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Australian Journal of Asian Law

Abstract from Volume 4 No 1 (2002)

The Invention of Burmese Buddhist Law: A Case Study in Legal Orientalism

Hilary McGeachy studied law and arts at the Australian National University, Canberra.

This article locates the 1882 Notes on Buddhist Law of Sir John Jardine, a British Judicial Commissioner in colonial Burma, in the context of discourse on Orientalism in comparative law. It argues that his now-contested account of Burmese customary law as derived from Indian traditions was at once intended to provide resources to colonial administrators and was a product of a belief in the inherent value of scholarship. Critiques of Orientalism notwithstanding, the author concludes there remains much of value in colonial writing about law in Asia.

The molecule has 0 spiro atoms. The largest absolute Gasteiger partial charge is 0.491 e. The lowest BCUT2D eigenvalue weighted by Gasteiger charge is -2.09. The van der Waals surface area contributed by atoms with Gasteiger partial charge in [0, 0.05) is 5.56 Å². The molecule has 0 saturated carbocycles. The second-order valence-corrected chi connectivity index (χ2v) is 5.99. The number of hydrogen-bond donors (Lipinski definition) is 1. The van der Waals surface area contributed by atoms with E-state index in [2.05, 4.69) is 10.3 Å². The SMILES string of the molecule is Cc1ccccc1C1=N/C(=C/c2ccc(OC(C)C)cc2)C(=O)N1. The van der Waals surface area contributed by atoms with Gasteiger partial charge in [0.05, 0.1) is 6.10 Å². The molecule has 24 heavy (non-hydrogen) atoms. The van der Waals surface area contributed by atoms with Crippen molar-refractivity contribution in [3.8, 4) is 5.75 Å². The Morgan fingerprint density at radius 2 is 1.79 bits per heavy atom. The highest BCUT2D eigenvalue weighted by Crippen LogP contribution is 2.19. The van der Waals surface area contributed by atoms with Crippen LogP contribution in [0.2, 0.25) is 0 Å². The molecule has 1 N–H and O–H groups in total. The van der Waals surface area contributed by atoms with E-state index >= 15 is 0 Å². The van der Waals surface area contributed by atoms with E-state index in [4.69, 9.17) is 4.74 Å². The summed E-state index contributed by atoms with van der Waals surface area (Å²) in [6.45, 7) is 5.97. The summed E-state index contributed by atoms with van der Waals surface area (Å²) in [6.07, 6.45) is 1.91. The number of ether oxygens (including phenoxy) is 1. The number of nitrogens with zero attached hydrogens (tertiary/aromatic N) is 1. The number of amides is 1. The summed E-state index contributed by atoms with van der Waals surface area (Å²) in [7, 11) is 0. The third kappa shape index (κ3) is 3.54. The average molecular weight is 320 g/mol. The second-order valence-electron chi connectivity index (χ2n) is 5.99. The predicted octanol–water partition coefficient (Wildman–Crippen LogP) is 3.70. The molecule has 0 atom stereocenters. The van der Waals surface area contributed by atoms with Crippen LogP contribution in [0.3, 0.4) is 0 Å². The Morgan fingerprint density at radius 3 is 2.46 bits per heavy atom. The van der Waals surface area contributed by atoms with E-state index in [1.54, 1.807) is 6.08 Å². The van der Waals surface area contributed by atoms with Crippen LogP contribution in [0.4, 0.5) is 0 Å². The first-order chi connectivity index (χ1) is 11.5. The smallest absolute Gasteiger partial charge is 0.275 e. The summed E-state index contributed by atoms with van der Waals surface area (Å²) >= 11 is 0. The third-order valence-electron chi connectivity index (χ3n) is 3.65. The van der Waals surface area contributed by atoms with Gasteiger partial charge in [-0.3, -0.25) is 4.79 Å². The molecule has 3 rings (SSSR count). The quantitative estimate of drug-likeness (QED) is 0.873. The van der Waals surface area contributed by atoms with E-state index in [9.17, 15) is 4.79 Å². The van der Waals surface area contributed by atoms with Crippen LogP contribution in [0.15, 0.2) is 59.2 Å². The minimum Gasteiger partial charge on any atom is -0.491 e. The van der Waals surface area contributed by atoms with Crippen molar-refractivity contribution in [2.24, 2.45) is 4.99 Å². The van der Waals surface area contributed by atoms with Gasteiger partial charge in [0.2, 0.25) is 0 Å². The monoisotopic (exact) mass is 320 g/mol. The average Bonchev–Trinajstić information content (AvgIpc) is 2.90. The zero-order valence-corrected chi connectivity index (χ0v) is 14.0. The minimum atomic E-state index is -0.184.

(2002) 4(1) Asian Law 30

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